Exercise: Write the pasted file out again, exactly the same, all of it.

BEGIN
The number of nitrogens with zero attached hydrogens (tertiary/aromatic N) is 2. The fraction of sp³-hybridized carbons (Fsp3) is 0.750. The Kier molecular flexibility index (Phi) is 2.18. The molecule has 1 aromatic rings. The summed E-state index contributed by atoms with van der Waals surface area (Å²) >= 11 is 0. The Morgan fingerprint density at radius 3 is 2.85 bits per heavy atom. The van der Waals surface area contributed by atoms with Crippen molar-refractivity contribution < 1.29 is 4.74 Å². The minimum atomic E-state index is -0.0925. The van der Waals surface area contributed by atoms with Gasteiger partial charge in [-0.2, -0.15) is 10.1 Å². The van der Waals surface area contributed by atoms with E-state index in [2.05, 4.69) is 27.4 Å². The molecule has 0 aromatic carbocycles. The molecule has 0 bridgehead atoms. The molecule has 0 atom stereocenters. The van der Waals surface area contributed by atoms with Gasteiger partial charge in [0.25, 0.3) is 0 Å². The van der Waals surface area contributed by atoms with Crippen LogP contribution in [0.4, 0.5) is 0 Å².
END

The number of nitrogens with zero attached hydrogens (tertiary/aromatic N) is 2. The fraction of sp³-hybridized carbons (Fsp3) is 0.750. The Kier molecular flexibility index (Phi) is 2.18. The molecule has 1 aromatic rings. The summed E-state index contributed by atoms with van der Waals surface area (Å²) >= 11 is 0. The Morgan fingerprint density at radius 3 is 2.85 bits per heavy atom. The van der Waals surface area contributed by atoms with Crippen molar-refractivity contribution < 1.29 is 4.74 Å². The minimum atomic E-state index is -0.0925. The van der Waals surface area contributed by atoms with Gasteiger partial charge in [-0.2, -0.15) is 10.1 Å². The van der Waals surface area contributed by atoms with E-state index in [2.05, 4.69) is 27.4 Å². The molecule has 0 aromatic carbocycles. The molecule has 0 bridgehead atoms. The molecule has 0 atom stereocenters. The van der Waals surface area contributed by atoms with Gasteiger partial charge in [0.25, 0.3) is 0 Å². The van der Waals surface area contributed by atoms with Crippen LogP contribution in [0.4, 0.5) is 0 Å².